Blame it on the exuberance of youth, but Laura Marling’s gig at London’s Soho Revue Bar earlier this month effortlessly distinguished the beguiling folk singer from the egomaniacs of London’s indie scene.

The 17-year-old Reading-born devotee of American folk rock was faced with an embarrassing last-minute cancellation because of her age, but determined not to disappoint, there was no diva-esque tantrum. She played an assured set in the street to a mesmerised crowd huddled outside two sex shops. It’s not the first time the “Berkshire Joni Mitchell” has surprised her fans.

Gigwise meets Marling in a Hammersmith cafe to chat about her latest EP ‘My Manic & I’,
and finding her feet in an industry intent on making her the latest UK female artist with a penchant for acerbic songs about boys. Dressed in a vintage red Mickey Mouse jumper and black overcoat, she peers beyond her blonde fringe to tell Gigwise of her Soho Revue gig: “We’d been somewhere really far north the night before and we were ****ing tired. At eight o’clock my manager came into my dressing room and said you don’t have any ID, you can’t play. I burst into tears and then my band came in, we decided to play outside. It’s unbelievable what rage can do.”

Marling, who’s been balancing a recent solo tour with The Maccabees with commitments to folk rock quintet Noah and The Whale, has built steady acclaim since releasing her debut EP ‘London Town’ in April. Not that she’d know; she claims to have no idea what’s said about her, cocooned in a tiny London flat full of dusty books: “I don’t have a TV or radio and I never buy newspapers because I’m too lazy,” she explains. “And I don’t read any music magazines, apart from Uncut.” Gigwise predicts Marling won’t stay in the dark for much longer.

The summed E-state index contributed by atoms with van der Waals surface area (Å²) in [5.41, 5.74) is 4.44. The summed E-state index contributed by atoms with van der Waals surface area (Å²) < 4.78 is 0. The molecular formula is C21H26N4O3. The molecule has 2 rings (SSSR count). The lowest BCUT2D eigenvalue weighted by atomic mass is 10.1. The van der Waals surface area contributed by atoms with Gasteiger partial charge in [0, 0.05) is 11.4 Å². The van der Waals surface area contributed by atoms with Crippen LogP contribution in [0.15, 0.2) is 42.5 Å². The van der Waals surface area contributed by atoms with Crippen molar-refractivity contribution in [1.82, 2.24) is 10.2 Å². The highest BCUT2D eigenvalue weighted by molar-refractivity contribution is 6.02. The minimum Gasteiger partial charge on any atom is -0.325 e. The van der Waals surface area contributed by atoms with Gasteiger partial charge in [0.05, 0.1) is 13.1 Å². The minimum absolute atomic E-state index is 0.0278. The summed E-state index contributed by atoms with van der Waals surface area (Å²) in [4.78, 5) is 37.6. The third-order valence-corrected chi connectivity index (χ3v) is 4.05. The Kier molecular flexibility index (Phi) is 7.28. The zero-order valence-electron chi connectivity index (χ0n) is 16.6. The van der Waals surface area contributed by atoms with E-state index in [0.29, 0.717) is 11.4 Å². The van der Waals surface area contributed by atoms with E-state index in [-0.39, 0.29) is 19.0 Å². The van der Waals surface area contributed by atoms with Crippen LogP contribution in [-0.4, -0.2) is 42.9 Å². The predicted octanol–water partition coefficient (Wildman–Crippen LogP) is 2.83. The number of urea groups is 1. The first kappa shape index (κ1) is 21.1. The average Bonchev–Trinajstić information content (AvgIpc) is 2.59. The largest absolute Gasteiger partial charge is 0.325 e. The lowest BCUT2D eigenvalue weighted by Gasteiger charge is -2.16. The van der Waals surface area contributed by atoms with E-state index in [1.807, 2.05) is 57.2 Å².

Marling grew up in Reading but now lives in London. Citing Bob Dylan and Joni Mitchell as among her first influences, “Every reason people start writing music is Joni and Dylan” she quips, she began gigging at 16 for Way Out West, before finding her own gigs with likeminded artists. She says her only musical background comes from her guitar-playing dad, and lists ‘Heartbreaker’ era Ryan Adams, Bonnie Prince Billy, Diana Cluck and Jeffrey Lewis among her current influences. “They just give me a reason to live,” she says with an earnestness she only matches on record.

Now signed to Virgin, her two EPs showcase a precocious talent wrapping aching lyrical honesty in three-minute brooding folk rock awash with stark violins, pianos and Marling’s trademark agile vocals. First-time listeners of the lovelorn ‘Night Terror’ and lilting balladry of ‘My Manic & I’s lead song ‘New Romantic’ may sense a familiarity with her work; the songstress made a guest appearance on The Rakes’ ‘Suspicious Eyes’ from ‘Ten New Messages’ earlier this year. The song, a paranoid post 7/7 tale of prejudice among underground commuters, features Marling deceptively cooing, “A young Asian guy with a rucksack on his back jumps on The Tube/ is he ready to attack.” It’s a highlight from one of
the year’s best albums, and came about after Rakes singer Alan Donohoe got in touch.

“Alan MySpaced me, I said yes. I went to the studio and 20 minutes later it was done,” she
explains. The collaboration gave Marling more exposure before her first release, the well-received ‘London Town’ EP. But Marling seems to dismiss old songs in favour of material she plans to record. “Well, ‘London Town’, that was really to get rid of those songs,” she says. “It sounds harsh but those songs weren’t going anywhere. I really wanted to lose the whole London scene thing, and also to an extent the ‘New Romantic’ thing.”